Skip to comments.Is the success of urban coyotes a sign of bigger things to come?
Posted on 10/05/2012 8:44:46 PM PDT by Olog-hai
A mountain lion roams the streets of downtown Santa Monica until it is shot by authorities.
A black bear searches Glendale neighborhoods for meatballs until it is captured and caged.
Episodes of large carnivores entering urban areas are seemingly on the rise, and scientists say the beasts may be following a path worn by urban coyotes, as well as skunks and raccoons before them.
(Excerpt) Read more at latimes.com ...
The collapse of liberalism will bring people back to their senses and these critters will have short days in the subdivisions.
Time frame? Who knows.
Portends the defeat of Obama (no particular insight, just thought I would throw it in here). LOL!
Things will change rapidly when a soccer mom or small child is mauled to death by a wild animal in their front or back yard. Sad that it will take something like that to change the minds of those in charge.
The total collapse of our economy would bring a reduction of the population of rats, mice, deer, coyotes, snakes, so on and so on.
And if ye walk contrary unto me, and will not hearken unto me; I will bring seven times more plagues upon you according to your sins. / I will also send wild beasts among you, which shall rob you of your children, and destroy your cattle, and make you few in number; and your high ways shall be desolate.
OMG Here come the POLAR BEARS!!
I see coyotes while riding my bicycle home from work late at night. I am just hoping they are not looking at me as “Meals On Wheels.”
I live semi in the country. A housing development next to cropland. One acre properties. When my wife and I moved in eight years ago, we never heard coyotes. Now we hear their yipping whining howls almost nightly. And it sounds like they’re very close.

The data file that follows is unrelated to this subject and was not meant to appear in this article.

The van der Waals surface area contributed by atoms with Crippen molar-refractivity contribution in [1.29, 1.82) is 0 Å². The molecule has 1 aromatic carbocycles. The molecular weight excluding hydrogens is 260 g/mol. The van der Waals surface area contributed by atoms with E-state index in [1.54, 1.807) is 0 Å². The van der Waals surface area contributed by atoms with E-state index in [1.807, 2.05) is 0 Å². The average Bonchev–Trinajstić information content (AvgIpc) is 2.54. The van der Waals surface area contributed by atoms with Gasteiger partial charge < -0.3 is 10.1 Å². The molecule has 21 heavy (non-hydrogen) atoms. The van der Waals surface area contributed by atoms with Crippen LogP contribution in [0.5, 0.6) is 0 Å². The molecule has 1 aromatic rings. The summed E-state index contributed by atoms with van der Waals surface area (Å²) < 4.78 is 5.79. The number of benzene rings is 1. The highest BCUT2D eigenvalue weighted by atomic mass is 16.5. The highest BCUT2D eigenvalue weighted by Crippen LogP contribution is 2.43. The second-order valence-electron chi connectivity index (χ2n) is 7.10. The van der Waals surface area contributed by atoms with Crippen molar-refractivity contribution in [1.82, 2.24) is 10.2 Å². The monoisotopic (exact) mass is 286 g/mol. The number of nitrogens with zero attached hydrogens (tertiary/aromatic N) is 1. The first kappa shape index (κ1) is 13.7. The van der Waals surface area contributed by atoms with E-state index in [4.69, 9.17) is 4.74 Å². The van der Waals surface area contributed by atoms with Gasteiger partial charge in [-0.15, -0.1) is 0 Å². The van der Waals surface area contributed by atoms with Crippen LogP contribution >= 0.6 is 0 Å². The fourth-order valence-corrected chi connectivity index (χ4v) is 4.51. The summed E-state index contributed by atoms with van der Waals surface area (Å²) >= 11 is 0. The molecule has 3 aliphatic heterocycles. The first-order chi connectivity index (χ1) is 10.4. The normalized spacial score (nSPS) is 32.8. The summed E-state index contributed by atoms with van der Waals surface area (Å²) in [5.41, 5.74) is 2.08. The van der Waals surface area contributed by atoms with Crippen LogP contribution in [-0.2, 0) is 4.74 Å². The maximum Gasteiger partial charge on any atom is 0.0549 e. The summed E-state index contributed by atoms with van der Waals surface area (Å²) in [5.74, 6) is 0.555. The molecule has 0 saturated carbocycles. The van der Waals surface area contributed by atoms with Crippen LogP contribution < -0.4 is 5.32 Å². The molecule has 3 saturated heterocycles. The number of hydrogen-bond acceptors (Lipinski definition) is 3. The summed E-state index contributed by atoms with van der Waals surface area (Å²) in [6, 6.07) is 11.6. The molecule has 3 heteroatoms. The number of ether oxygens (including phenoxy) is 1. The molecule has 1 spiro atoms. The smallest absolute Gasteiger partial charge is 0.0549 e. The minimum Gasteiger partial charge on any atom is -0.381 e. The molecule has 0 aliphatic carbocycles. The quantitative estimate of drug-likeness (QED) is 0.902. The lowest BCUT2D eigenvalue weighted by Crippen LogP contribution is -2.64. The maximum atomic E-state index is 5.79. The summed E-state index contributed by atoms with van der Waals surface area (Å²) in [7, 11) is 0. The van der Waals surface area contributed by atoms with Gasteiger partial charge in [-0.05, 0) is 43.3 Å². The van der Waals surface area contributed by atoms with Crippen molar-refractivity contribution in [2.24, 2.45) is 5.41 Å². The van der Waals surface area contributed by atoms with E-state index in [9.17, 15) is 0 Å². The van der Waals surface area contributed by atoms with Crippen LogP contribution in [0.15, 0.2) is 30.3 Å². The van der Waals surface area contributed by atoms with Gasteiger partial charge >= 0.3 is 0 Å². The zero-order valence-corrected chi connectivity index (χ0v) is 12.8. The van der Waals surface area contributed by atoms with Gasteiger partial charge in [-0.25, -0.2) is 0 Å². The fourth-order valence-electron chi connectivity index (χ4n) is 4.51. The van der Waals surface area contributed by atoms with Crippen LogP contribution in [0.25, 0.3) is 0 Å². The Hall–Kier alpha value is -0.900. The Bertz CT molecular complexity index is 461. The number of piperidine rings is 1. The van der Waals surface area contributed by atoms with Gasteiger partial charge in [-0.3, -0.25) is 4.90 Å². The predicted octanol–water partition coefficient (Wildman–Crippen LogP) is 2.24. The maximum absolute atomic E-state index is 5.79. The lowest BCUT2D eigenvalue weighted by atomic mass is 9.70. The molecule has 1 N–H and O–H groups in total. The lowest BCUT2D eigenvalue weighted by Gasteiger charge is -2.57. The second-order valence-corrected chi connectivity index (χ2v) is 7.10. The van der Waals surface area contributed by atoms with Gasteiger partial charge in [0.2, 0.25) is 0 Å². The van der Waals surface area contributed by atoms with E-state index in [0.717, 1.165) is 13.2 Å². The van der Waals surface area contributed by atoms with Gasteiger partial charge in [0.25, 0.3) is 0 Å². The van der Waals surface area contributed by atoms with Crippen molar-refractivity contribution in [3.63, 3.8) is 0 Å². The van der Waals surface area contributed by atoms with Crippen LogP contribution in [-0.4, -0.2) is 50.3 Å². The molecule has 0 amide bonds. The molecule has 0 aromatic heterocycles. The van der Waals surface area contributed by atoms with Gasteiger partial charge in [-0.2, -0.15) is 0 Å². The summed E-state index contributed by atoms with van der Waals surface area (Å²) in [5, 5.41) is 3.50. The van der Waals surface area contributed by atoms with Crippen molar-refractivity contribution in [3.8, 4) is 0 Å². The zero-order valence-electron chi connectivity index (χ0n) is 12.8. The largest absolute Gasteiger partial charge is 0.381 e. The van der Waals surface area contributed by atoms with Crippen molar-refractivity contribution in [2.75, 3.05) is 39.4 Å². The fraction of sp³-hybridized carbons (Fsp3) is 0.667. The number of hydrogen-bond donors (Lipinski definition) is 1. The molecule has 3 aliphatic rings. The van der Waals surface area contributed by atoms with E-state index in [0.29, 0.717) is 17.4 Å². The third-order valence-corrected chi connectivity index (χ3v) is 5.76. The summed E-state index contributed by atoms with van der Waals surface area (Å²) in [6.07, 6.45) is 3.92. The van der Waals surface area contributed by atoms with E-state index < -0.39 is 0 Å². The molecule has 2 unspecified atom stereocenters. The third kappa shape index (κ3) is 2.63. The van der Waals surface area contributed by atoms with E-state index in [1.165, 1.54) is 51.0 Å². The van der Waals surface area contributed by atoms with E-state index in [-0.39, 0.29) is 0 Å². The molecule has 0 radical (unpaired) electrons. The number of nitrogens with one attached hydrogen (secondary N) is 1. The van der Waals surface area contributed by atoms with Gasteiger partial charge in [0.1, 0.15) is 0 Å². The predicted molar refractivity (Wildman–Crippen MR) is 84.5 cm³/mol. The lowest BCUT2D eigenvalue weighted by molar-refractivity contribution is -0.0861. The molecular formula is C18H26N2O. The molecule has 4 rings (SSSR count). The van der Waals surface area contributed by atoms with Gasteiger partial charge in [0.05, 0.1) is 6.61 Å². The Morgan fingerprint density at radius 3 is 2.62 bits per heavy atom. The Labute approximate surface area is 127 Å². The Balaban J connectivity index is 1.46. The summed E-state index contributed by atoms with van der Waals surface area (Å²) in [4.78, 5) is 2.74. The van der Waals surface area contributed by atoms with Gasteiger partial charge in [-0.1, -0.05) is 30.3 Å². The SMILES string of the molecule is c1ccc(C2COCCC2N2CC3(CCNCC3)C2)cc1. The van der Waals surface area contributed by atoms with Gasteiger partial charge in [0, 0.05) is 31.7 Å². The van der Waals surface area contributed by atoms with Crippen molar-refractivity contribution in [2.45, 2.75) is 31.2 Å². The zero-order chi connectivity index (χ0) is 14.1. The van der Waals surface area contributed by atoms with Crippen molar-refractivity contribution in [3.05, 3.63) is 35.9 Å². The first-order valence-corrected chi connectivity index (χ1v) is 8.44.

Not sure why the article was written. There have always been bears, mountain lions, and coyotes coming into urban areas in LA and Orange Counties. South OC has mountain lions that range into the area on a regular basis for the past 30 years.
There have been sea lions that wander inland six miles into Irvine through San Diego Creek!
Where I live, coyotes are not very common. Black bears are more common, and they have been getting into people’s garbage cans a lot, which makes me wonder why sales of bear-proof cans aren’t very commonplace here.
It shouldn’t surprise anybody to find cougars or other wildlife in Santa Monica.
Bears have gone through neighborhoods south of where I live (co-worker took pictures) making me believe they’ve probably gone through my neighborhood as well. Not only do I live close to wooded hills, I live close to a river and a large marsh. Sooner or later my wife or myself will open the door and see a bear staring at us.
Coyotes, deer, raccoons, oppossums, rabbits and skunks are fairly prominent in urban areas (hawks are also visible in flight).
Not with Will Rogers Park and Topanga Park as close as they are.
Ssssshhhhh — I’m trying to get some cougar pictures posted on here.
Great pict. Notice the yellow SUV in the background looks like it got stepped on. It’s right in the path of “bigfoot”.
Odd this was posted now. Just saw a news item on TV about 6 bobcats caught in the same neighborhood in Frisco, north of Dallas, very recently (one today). When I was growing up, Frisco was nothing but farm land. We had friends that lived out there and it took more than hour to get there on backroads. Today, with highways, I can get there in 15 minutes.